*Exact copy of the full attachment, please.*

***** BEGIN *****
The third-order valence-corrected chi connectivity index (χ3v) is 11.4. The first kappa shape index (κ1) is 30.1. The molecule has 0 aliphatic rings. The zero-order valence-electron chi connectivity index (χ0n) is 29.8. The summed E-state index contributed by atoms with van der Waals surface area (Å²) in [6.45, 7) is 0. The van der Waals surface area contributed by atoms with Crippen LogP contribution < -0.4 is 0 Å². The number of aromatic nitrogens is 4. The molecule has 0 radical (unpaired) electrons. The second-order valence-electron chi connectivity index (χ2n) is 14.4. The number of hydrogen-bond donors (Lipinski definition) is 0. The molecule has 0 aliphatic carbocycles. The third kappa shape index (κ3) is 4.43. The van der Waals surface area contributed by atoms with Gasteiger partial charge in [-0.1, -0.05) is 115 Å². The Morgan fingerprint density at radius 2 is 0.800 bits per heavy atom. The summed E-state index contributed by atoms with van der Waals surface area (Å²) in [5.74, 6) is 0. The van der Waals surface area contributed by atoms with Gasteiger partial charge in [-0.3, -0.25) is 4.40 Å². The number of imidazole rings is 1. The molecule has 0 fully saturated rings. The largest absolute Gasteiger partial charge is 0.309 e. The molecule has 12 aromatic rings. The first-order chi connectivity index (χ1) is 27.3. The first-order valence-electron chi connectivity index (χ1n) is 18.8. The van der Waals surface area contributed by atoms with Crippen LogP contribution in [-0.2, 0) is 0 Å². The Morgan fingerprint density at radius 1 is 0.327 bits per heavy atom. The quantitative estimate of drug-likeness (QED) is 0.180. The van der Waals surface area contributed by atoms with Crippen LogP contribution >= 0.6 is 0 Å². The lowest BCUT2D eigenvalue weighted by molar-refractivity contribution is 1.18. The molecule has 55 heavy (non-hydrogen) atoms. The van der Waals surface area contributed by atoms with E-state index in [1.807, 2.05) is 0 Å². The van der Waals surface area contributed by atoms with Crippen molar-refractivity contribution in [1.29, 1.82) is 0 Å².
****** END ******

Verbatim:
The third-order valence-corrected chi connectivity index (χ3v) is 11.4. The first kappa shape index (κ1) is 30.1. The molecule has 0 aliphatic rings. The zero-order valence-electron chi connectivity index (χ0n) is 29.8. The summed E-state index contributed by atoms with van der Waals surface area (Å²) in [6.45, 7) is 0. The van der Waals surface area contributed by atoms with Crippen LogP contribution < -0.4 is 0 Å². The number of aromatic nitrogens is 4. The molecule has 0 radical (unpaired) electrons. The second-order valence-electron chi connectivity index (χ2n) is 14.4. The number of hydrogen-bond donors (Lipinski definition) is 0. The molecule has 0 aliphatic carbocycles. The third kappa shape index (κ3) is 4.43. The van der Waals surface area contributed by atoms with Gasteiger partial charge in [-0.1, -0.05) is 115 Å². The Morgan fingerprint density at radius 2 is 0.800 bits per heavy atom. The summed E-state index contributed by atoms with van der Waals surface area (Å²) in [5.74, 6) is 0. The van der Waals surface area contributed by atoms with Gasteiger partial charge in [-0.3, -0.25) is 4.40 Å². The number of imidazole rings is 1. The molecule has 0 fully saturated rings. The largest absolute Gasteiger partial charge is 0.309 e. The molecule has 12 aromatic rings. The first-order chi connectivity index (χ1) is 27.3. The first-order valence-electron chi connectivity index (χ1n) is 18.8. The van der Waals surface area contributed by atoms with Crippen LogP contribution in [-0.2, 0) is 0 Å². The Morgan fingerprint density at radius 1 is 0.327 bits per heavy atom. The quantitative estimate of drug-likeness (QED) is 0.180. The van der Waals surface area contributed by atoms with Crippen LogP contribution >= 0.6 is 0 Å². The lowest BCUT2D eigenvalue weighted by molar-refractivity contribution is 1.18. The molecule has 55 heavy (non-hydrogen) atoms. The van der Waals surface area contributed by atoms with E-state index in [1.807, 2.05) is 0 Å². The van der Waals surface area contributed by atoms with Crippen molar-refractivity contribution in [1.29, 1.82) is 0 Å².